On March 23rd, the Cell published a paper bearing the news that scientists seem to have found a new drug capable of halting the ageing process. How much truth lies behind this claim?
Throughout life, every cell of the human body will eventually become a victim of senility. Cells become damaged and fragile, promoting illness as they age. However, researchers have recently discovered a molecule capable of targeting and killing these senescent cells, through the disruption of their chemical balance – an exciting prospect for the field of gerontology.
The approach was not immediately successful. Dr Peter de Keizer – cell biologist at the Erasmus University Medical Centre in Rotterdam – admits: “I got very rebellious, people insisted I was crazy for trying – and for the first three tries, they were right!”. However, following the fourth attempt, researchers started to see light at the end of the tunnel.
They treated ‘old’ mice – some of which were genetically old, others old due to chemotherapy – with this so-called rejuvenation drug. The mice showed an increment in the interval they’d run in a wheel, as well as an improvement in liver function, leading to a more youthful and active appearance overall. However, results weren’t unanimous – characteristics which seem to improve in some mice, did not in others.
I got very rebellious, people insisted I was crazy for trying – and for the first three tries, they were right!
Researchers have previously tried to communicate with the senescent cells of genetically-modified mice. Through genetic modification of plaques within the arteries of the mice, researchers were able to make them live longer. Whilst such modifications cannot be executed in, or readapted for humans, scientists have discovered at least seven molecular complexes (senolytics) which may be capable of disrupting senescent cells.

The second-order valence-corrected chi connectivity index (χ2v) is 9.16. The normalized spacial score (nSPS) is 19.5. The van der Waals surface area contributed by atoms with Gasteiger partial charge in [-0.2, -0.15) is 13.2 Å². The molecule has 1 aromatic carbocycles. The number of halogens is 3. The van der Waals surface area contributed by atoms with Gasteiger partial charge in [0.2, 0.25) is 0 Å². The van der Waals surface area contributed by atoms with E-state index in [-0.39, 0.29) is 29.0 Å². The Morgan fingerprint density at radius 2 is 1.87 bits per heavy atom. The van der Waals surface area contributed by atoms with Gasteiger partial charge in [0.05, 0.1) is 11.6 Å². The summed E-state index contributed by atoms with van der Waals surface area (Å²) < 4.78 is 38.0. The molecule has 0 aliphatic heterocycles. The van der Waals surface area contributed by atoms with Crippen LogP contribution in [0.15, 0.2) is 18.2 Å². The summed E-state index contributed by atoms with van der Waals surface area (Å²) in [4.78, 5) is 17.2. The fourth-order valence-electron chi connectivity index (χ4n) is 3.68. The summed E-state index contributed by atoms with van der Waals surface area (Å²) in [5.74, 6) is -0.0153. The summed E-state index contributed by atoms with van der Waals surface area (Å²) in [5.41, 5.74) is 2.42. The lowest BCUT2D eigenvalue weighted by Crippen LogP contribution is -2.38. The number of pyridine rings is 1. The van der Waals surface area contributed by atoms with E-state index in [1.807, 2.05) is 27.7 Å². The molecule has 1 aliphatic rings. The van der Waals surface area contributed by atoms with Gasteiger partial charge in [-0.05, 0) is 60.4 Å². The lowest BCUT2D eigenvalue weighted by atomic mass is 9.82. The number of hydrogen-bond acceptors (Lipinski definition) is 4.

Trials centred around this idea are currently in development, although the complexes do possess their own inherent weaknesses. Often the basis of drugs for cancer patients, the complexes can damage and destroy healthy cells, causing a number of unpleasant side effects.
Dr de Keizer and his colleagues examined how senescent cells interact with a defensive protein named p53, in hopes of using the protein to suppress senescence. Surprisingly, the scientists discovered that it is in fact a different protein that intervenes in the process, named FOXO4.
To counter these results, the Erasmus University Medical Centre team decided to modify a peptide capable of transporting a snippet of FOXO4. This peptide induced senescent cells to ‘commit suicide’ by preventing FOXO4 and p53 from working together. As such, it was able to stop healthy cells from being killed.
Furthermore, researchers inserted the molecule into mutant mice modified to age hastily (with approximately half the lifespan of a normal rodent). The peptide seemingly reversed the ageing process, significantly increasing their life expectancies. What’s more, the trial was performed a second time using ‘normal’, elderly mice, and the results obtained were similarly promising.
James Kirkland, specialist in diabetes at the Mayo Clinic in Rochester, asserts that “the paper adds a potentially new way to target senescent cells”. Nevertheless, he also sceptically adds that peptides such as de Keizer’s have their own limitations, and that we should not get our hopes up prematurely. For example, administration of the drug is limited by it’s inability to pass through the digestive system unscathed, meaning that methods such as inoculation or inhalation must be used instead.
…it’s definitely a landmark advance in the field… this is the first time that somebody has shown that you can get rid of senescent cells without having any obvious side effects…
Such limitations explain why the researchers are still hesitant regarding the use of this proposed drug. Their ultimate aim, of course, is to be able to safely test the compound on human subjects; however, Dr de Keizer has said that he is not completely comfortable with starting the treatment on elderly subjects just yet. First, he wants to deduce whether the complex can destroy cancer cells – such as those within brain tumour glioblastomas – as they exhibit a number of similarities with senescent cells. If the results obtained are satisfactory, and only then, Dr de Keizer and his colleagues will begin planning a clinical trial that investigates both ageing, and age-related diseases.
Francis Rodier, molecular biologist at the University of Montreal – an impartial third party – states: “it’s definitely a landmark advance in the field… this is the first time that somebody has shown that you can get rid of senescent cells without having any obvious side effects”.
Of course, the use of this peptide requires cautious consideration in terms of safety and viability, and we must be under no illusion that commercial availability is still far within the future. However, the question remains – might this be the future fountain of youth?